Spinach variety trial conclusions

Outdoor spinach on the Spring Equinox (with peas interplanted).
Photo Lori Katz

Spinach Variety Trial Conclusions

Unable to buy our long-time favorite spinach variety, Tyee, we have tried various other varieties. This winter and spring we compared Avon, Reflect, Acadia, Escalade, and Renegade, in the hoophouse and outdoors. We are looking for a dark-leaved savoy type, with good cold tolerance and good bolt-resistance once spring arrives.

Hoophouse plantings

Sowing #1 9/7/17, all pulled up by 4/24/18, after a productive winter.

Sowing #2: 11/8 (normally 10/24, but we failed to water, and had to resow)

In November and December, Renegade had the largest leaves, so its advantage in central Virginia hoophouses is probably as a faster-growing type.

1/10/18:

  • Reflect is growing bigger/faster than Avon.
  • Renegade is faster/bigger but paler than Avon.
  • Acadia has more leaves than Avon, Reflect, Renegade.
  • Escalade is also faster and bigger than Avon, Reflect, Renegade.

4/3/18: Bolters pulled: Reflect 2, Avon 1 , other varieties zero bolters

4/10/18: The plants have not changed much in the last month, although in comparison with the February photo, you can see the leaves are starting to become pointed in shape. We are waiting to see which of the varieties bolts first. 

4/24/18: Reflect, Avon, Acadia, Escalade, Renegade. All are now growing thinner pointy leaves and starting to bolt. Renegade has large leaves, but the color is paler than the others and the texture is less exciting to us.

Counting bolted plants along the rows, I found

  • Avon 10 bolters
  • Acadia zero bolters
  • Escalade 4 bolters
  • Renegade 6 bolters.

Acadia and Escalade both had thick, well-textured leaves.

5/1/18. On My final tally date of the spinach in the hoophouse, I counted bolters:

  • Avon was much more bolted than Reflect
  • Acadia had 12 bolted, 18 not. 60% resistance
  • Escalade had 13 bolted, 17 not. 57% resistance
  • Renegade had 20 bolted, 6 not. 23% resistance
  • Avon had 19 bolted, 2 not. 10% resistance
  • Pity I did not directly compare Reflect and Acadia!

Hoophouse spinach variety trial Avon Renegade Acadia Escalade in February. (Note long shadows!)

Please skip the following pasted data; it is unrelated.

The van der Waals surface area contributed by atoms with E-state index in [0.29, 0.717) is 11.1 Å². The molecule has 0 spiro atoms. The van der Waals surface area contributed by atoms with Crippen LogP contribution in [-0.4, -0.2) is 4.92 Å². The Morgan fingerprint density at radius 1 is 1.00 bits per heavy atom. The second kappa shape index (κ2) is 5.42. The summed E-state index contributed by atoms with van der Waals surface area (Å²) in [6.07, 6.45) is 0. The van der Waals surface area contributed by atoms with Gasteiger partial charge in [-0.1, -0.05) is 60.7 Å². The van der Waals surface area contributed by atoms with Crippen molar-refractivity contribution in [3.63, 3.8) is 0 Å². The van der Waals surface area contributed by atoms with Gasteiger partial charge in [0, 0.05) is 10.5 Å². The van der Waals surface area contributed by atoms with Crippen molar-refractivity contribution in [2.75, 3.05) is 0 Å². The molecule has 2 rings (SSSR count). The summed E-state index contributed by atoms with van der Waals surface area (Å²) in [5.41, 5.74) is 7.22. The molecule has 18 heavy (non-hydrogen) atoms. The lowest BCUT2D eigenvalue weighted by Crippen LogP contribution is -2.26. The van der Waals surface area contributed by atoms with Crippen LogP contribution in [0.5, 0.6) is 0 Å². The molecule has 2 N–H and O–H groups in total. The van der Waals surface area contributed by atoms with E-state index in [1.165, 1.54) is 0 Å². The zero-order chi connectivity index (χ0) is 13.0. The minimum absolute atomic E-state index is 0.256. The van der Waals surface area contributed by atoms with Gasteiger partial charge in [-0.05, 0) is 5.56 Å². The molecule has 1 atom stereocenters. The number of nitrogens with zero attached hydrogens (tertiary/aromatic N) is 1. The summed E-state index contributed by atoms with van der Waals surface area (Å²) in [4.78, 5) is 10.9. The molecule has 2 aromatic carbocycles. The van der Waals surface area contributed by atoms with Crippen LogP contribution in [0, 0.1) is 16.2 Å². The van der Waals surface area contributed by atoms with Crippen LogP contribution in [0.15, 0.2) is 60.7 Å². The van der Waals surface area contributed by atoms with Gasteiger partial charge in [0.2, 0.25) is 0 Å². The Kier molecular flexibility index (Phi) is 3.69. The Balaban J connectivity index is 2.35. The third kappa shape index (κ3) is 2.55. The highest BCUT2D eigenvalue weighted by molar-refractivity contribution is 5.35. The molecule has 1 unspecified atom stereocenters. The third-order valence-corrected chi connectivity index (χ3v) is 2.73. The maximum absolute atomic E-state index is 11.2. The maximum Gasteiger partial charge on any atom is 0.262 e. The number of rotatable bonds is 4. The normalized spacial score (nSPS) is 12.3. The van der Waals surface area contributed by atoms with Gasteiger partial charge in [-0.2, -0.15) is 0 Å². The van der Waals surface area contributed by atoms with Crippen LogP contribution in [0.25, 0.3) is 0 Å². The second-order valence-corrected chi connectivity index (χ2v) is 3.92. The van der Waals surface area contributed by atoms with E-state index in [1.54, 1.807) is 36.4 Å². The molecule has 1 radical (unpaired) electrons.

Photo Pam Dawling

Hoophouse spinach variety trials in early April (note some cold damage). Left-Right Avon, Acadia, Escalade, Renegade.
Photo Pam Dawling

Hoophouse spinach variety trials in late April. L-R Avon, Acadia, Escalade, Renegade.
Photo Pam Dawling

Hoophouse spinach variety trials. Comparing bolt-resistance. May 1. L-R Avon, Acadia, Escalade, Renegade.
Photo Pam Dawling

Sowing #3 11/9

4/25/18: Avon – all pointy

Sowing #4 1/15 (for transplanting inside the hoophouse).

4/25/18: South side Avon – pointy; North side Reflect – bigger than Avon, less texture, also pointy.

Sowing #5 1/16 (for transplanting outdoors).

4/25/18: North side Reflect – a bit pointy, smaller than Avon and Acadia; South side Renegade, Escalade, Acadia. Acadia is bigger than Escalade, darker and more textured.

We transplanted from #4 and some #5, mostly not labelled. All look good 4/25. Avon transplanted 3/14, looks great. Big textured leaves. Reflect transplanted 3/16 – also good.

2018 conclusions for hoophouse spinach:

  • Renegade made fast early growth in November and December
  • Acadia and Escalade win on early harvests (December and January).
  • The smoother-leaved Renegade definitely has thinner leaves 4/10, and would yield lower weight (if we were weighing them).
  • Acadia and Escalade win in the hoophouse on 4/24, for bolt resistance and thick leaves
  • Acadia wins on bolt-resistance in the hoophouse on 5/1. Escalade is not far behind.
  • Reflect wins on 4/25 over Avon in the 4th hoophouse planting.
  • Acadia wins on 4/25 in this 5th hoophouse planting.
  • No clear better variety between Reflect and Avon in the late hoophouse transplanting from the 4th and 5th plantings.